<img height="1" width="1" style="display:none;" alt="" src="https://ct.pinterest.com/v3/?event=init&tid=2613186133853&pd[em]=&noscript=1" /> Skip to Content

The Presser Foot Nobody Knows How To Use: The Elastic Foot

Have you ever come across a sewing machine presser foot that seems to baffle everyone? That’s the elastic foot for you – a peculiar-looking attachment that lacks any instructions. Well, I was curious and bought the foot. There were no instructions indeed. So I’ve taken the plunge and figured out how to use it, and I’m going to share it with you.

how to use an elastic presser foot

Here is a step-by-step guide on how to master the elastic presser foot. 

Attention! If you prefer visual learning and love to see every detail in action, check my YouTube video version of this tutorial. You’ll find the link at the bottom of this post. To get the full experience, I highly recommend checking out both the video and this written post.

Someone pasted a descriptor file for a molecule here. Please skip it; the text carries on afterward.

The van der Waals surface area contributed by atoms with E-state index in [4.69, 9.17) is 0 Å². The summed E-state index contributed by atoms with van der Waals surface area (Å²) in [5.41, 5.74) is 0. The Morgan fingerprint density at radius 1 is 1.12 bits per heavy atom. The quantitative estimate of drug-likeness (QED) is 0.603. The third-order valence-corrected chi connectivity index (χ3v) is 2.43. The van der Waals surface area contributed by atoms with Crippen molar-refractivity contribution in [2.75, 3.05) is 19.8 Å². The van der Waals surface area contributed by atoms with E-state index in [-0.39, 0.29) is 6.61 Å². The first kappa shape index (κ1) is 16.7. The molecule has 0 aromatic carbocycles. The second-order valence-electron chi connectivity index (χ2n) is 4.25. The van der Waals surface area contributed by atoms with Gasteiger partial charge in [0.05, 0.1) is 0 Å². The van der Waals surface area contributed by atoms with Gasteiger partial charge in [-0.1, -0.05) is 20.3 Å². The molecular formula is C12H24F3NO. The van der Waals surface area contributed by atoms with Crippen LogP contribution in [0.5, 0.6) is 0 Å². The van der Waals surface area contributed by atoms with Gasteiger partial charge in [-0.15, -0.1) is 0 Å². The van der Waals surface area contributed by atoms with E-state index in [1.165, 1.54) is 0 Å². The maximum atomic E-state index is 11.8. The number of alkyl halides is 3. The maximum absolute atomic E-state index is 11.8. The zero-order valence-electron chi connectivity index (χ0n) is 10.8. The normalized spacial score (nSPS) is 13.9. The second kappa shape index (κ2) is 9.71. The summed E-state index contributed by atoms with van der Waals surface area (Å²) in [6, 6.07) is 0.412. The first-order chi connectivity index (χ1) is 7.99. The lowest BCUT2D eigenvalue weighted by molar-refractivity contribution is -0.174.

Description of the Elastic Foot

The elastic foot has a distinctive part that can be adjusted with a screw. 

When I got the elastic presser foot, the presence of the screw caught my attention right away and left me a bit puzzled. “Why is it here?” I thought. It wasn’t immediately apparent how this screw was meant to be used, as the foot didn’t come with any instructions.

As I spent more time with the foot, I realized that the screw was an important component for adjusting the elastic guide. By loosening the screw, I could pivot the attachment part with the guide slots to the angle I needed. 

Elastic presser foot